Column: Get Your Money Back From a Canceled Flight

People often ask me how to get a refund when a flight goes belly-up.

Nov. 16, 2012— -- People often ask me how to get a refund when a flight goes belly-up. "Belly-up" covers drama from Sandy or that Nor'easter - when airlines are the ones canceling flights - to you falling ill and scrubbing your own trip. How to get your money back? Not so fast.

You could be toast since refunds are denied every day. It all depends on what happened to the flight and/or why you're ditching, plus whether or not a magic word appears on your ticket. Check out the following three situations; see which one applies to you to learn whether you've got money coming.

If you are due a refund, a word of warning; it may not happen quickly.

For more travel news and insights view Rick's blog at Does your ticket have the magic word on it?

The magic word is "refundable." Did you buy your ticket during an airfare sale? No magic. Were you offered different prices and chose the cheapest? Forget it. Most of us seek out the lowest airfare, but those bargains are almost invariably non-refundable. You'll know a ticket is refundable because not only will it say so but you'll have paid more - triple the price of a non-refundable ticket, and sometimes even more.

Tip: When airlines say non-refundable, they mean business.

U.S. military veteran Jerry Meekins bought a non-refundable ticket on Spirit earlier this year, but at that last minute learned his cancer had progressed to the point where doctors forbade him to fly. Surely, he figured, Spirit would give him his money back, but Spirit said no. When former comrades learned of Meekins' dilemma they got his back on Facebook and a PR battle was on. It took a while, but the bloodied airline finally caved and Meekins got his refund. He died just two months later.

When You're the One Canceling a Flight

In defense of Spirit, most airlines operate on razor thin margins and refund dollars do add up. Even airlines that allow refunds - generally only under very special circumstances - may make you jump through hoops and even pay a fee.

United, for example, seems to have one of the more generous policies regarding "unplanned events" such as death or illness of a traveler, but it is by no means guaranteed. The airline merely says it will "consider" granting a refund on non-refundable tickets providing you fit certain criteria and submit proper legal documentation up to and including actual death certificates or doctors' notes on letterhead stationery. Plus, if you do get your money back or a partial refund, you may still be dinged a $50 processing fee.

Again, that's a generous policy! Even Southwest, the only airline with no change fee, does not have any sort of blanket refund policy for non-refundable tickets, but they do say you can write to them (via snail mail). Presumably, if your case is good enough, you might get a refund, but again, no guarantees.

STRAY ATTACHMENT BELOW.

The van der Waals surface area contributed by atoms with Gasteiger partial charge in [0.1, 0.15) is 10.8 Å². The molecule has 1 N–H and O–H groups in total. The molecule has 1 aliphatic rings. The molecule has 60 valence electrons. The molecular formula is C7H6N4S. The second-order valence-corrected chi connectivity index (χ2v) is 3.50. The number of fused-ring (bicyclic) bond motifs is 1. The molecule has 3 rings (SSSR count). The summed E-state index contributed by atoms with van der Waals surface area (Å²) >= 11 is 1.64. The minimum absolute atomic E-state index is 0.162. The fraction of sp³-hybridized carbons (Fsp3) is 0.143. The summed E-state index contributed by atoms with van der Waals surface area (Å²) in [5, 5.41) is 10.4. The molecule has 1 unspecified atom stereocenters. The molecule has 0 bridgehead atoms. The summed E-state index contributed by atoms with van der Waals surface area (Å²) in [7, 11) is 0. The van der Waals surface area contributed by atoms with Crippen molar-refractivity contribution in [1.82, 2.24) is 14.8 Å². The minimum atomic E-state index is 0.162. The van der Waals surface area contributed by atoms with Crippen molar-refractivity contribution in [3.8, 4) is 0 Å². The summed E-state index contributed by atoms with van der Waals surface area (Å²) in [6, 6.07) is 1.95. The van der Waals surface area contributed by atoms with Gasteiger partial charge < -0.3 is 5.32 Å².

Bottom line: With most airlines, non-refundable means non-refundable. Pay more for a refundable ticket or get travel insurance, but be sure that insurance covers what you need it for.

When the Airline Is the One Canceling a Flight

Finally some good news. When bad weather threatens, airlines are much more pro-active in letting you know your options, allowing you to change flights without a fee penalty and often providing refunds. It wasn't always that way, believe me.

And it's still not guaranteed. Weather, considered a force majeure event (which also includes anything beyond an airline's control from strikes to terrorism), is governed by all sorts of arcane rules. Check out any airline's 'contract of carriage' for fascinating details about the ways your airline works and you will find surprises.

Speaking of surprises, American pulled one off recently but maybe they felt they had to. The carrier waived change fees and doled out refunds to unhappy flyers during its long kerfuffle with pilots and those thousands of delayed and canceled flights.

American is now saying "we're sorry" with extra miles for everyone, and since management and its pilots have come to a tentative contract agreement, I do not believe you have any worries about booking with them for the holidays. You may even score a free trip out of it.

Getting Your Money Back

Airlines say they'll post refunds anywhere from seven to ten business days. My personal experience is that you have to wait a couple of billing cycles before it shows up. Don't spend that refund too quickly.

And in the meantime, if you have doubts about your ability to make a flight consider a refundable ticket or insurance. Or gear yourself up for battle. The opinions expressed by Rick Seaney are his alone and not those of ABC News.